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(Sharecast News) - Analysts at Berenberg cut their target price on low-cost European carrier Wizz Air on Thursday based on fuel and currency headwinds.
Berenberg said that, in its view, Wizz Air's current share price already factored in a sizeable cut to its full-year guidance. With shares down 19% over the past month, a decline "even worse than easyJet and Ryanair", the broker feels the airline's current share price discounts "a reduction in guidance of c20%".
"We believe the market has extrapolated Ryanair and easyJet's company-specific challenges; we find such weakness unlikely at Wizz," said Berenberg.
The broker stated that Wizz had avoided tough comparable periods on one-time pricing benefits, as experienced by easyJet, and booking weakness due to strike disruptions, which has affected Ryanair's yield outlook.
Noting that concerns about a profit warning had likely held back would-be buyers, the German broker said that this fear offered a "considerable upside for investors" as it reiterated its 'buy' rating on Wizz.
Berenberg's principal reason for dropping its target price on the airline from 4,000p to 3,800p was its move of marking fuel and currencies to market.
The broker expects an incremental increase to fuel costs of roughly €16m throughout 2019, leading it to cut its full-year EBITDAR estimates by 2.5% and to lower its DCF-led price target to 3,800p.
"On higher fuel costs, we now assume more disciplined growth to protect high margins."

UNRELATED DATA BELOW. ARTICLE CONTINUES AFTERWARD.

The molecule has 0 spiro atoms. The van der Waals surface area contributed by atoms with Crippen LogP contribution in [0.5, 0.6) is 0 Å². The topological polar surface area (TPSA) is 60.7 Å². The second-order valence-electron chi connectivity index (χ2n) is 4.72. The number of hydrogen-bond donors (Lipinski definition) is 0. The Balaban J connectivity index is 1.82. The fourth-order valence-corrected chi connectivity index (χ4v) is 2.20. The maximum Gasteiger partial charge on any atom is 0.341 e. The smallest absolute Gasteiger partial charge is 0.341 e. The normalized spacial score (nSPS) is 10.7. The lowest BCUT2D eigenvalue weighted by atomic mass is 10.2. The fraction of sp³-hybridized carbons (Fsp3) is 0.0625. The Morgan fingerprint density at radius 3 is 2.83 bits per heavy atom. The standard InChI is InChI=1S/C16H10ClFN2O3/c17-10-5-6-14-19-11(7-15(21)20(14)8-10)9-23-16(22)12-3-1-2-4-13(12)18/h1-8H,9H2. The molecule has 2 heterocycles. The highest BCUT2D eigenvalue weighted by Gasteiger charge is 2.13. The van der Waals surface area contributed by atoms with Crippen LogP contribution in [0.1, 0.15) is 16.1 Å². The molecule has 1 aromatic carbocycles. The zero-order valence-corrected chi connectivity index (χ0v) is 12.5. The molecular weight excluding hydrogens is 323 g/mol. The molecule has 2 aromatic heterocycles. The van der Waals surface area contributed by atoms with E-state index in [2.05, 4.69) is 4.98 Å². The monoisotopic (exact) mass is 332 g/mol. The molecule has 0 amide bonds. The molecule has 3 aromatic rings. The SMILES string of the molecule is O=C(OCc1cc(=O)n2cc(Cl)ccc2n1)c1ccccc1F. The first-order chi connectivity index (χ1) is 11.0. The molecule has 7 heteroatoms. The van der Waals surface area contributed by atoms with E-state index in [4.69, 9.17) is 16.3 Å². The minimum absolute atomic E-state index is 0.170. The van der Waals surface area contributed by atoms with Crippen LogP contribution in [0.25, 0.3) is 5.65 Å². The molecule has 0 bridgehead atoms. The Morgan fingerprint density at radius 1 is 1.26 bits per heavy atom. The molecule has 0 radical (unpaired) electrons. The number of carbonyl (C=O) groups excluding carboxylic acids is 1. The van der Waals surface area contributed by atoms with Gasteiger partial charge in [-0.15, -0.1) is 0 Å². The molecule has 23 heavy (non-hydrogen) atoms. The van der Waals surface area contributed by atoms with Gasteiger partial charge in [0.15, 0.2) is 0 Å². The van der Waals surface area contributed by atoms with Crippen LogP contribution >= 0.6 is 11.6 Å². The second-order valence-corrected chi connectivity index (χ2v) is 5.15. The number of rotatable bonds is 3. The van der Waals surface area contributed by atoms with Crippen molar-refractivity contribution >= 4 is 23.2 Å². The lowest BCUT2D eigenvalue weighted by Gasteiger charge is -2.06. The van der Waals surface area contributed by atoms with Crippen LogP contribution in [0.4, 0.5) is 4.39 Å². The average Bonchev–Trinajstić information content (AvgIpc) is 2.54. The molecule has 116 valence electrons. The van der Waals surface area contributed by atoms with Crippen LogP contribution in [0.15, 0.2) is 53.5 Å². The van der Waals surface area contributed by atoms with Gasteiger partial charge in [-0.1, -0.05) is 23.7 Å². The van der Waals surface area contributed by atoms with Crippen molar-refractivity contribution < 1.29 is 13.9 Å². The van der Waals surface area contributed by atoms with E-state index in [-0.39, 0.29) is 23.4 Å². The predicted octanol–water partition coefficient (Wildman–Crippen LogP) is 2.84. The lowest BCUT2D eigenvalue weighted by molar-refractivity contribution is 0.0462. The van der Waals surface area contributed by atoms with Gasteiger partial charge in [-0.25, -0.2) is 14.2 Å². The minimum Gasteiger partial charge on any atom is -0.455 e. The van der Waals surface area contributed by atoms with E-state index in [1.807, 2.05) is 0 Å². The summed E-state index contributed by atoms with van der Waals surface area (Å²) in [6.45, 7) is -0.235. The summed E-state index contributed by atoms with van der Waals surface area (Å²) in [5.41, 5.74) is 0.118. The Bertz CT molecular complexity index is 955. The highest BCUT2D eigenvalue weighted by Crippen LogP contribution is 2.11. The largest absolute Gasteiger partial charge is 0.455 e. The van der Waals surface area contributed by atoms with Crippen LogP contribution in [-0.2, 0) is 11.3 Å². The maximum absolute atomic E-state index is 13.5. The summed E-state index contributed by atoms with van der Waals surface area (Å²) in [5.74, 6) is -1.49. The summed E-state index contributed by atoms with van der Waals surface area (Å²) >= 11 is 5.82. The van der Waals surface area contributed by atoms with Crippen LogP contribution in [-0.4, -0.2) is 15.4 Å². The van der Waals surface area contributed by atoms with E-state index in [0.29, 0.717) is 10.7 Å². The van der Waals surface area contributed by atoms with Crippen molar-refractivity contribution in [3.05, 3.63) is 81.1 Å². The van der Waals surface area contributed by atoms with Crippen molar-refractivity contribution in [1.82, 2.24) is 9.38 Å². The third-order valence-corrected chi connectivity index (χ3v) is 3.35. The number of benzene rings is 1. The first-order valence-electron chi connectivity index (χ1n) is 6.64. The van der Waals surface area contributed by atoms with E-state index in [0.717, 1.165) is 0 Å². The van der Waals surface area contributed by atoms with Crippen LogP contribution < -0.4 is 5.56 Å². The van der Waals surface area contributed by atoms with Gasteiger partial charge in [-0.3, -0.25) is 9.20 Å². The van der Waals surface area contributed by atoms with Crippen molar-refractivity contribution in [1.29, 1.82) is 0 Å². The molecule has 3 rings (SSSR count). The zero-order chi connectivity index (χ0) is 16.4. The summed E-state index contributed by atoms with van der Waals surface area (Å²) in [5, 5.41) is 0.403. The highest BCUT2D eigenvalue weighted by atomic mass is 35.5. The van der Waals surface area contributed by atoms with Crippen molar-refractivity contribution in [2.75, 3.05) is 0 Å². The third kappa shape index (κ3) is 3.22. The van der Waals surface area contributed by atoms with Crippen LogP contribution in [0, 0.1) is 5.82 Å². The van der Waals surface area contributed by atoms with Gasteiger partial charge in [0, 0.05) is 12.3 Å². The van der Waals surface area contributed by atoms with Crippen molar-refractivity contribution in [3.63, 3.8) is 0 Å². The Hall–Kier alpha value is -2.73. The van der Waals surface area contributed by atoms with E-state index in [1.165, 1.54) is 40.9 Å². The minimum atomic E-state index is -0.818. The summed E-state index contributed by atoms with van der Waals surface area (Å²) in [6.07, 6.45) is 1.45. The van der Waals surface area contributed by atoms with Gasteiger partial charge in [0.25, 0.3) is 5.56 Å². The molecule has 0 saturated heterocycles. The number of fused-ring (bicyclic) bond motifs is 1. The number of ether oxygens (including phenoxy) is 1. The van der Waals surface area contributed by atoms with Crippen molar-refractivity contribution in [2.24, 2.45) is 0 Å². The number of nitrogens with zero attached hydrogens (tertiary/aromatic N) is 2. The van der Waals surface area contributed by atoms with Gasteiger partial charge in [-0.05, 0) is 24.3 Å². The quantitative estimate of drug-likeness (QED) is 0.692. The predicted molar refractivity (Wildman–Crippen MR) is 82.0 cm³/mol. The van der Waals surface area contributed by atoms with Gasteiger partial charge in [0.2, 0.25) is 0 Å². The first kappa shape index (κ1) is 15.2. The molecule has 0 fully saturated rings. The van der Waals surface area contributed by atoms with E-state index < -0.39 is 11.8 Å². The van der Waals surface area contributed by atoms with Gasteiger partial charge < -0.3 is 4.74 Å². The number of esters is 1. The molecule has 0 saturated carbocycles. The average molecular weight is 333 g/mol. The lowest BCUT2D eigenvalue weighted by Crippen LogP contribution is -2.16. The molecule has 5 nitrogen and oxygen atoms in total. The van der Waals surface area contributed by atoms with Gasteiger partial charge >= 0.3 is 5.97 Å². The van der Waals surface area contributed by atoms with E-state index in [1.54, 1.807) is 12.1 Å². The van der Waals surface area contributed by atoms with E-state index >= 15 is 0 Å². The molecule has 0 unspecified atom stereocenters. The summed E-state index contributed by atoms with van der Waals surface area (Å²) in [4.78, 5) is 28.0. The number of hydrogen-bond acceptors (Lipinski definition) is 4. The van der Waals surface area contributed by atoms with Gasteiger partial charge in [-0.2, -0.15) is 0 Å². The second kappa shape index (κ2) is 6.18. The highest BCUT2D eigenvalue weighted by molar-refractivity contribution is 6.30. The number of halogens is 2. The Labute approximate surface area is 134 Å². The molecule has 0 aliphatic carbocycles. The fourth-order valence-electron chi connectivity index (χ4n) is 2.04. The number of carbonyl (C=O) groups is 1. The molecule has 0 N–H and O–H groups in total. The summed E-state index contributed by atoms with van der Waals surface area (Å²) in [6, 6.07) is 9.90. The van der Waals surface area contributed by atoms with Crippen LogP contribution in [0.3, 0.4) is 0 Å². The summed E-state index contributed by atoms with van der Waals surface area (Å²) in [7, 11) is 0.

Jefferies initiated coverage on the shares of newly-listed automaker Aston Martin on Thursday with an 'underperform' rating and a target price of 1,400p per share, noting that as the iconic British firm's IPO did not include any primary capital, selling shareholders may have missed a chance to start a relationship with public equity markets "on the right foot".
The broker said that, although Aston Martin had seen a difficult start to life on the market, its credible investment case and strong management team meant that, in Jefferies view, few stocks in its coverage would deliver a stronger earnings progression.
However, Jefferies noted that the combination of high pricing, secondary-only transactions and a short six-months lockup may, "understandably, keep long-only investors on the sidelines".
Jefferies' analysts also felt that Aston Martin's balance sheet didn't quite balance. Despite shareholders voicing concerns around leverage ahead of the group's IPO, Jefferies said Aston Martin was "yet to provide the liquidity buffer one might expect from a company that is effectively using customer deposits to fund working capital."
On a more positive note, the broker said a luxury manufacturer like Aston Martin was capable of structurally delivering "exceptional returns on invested capital" of more than 50% after tax, putting it ahead of the likes of Hermes and Ferrari.
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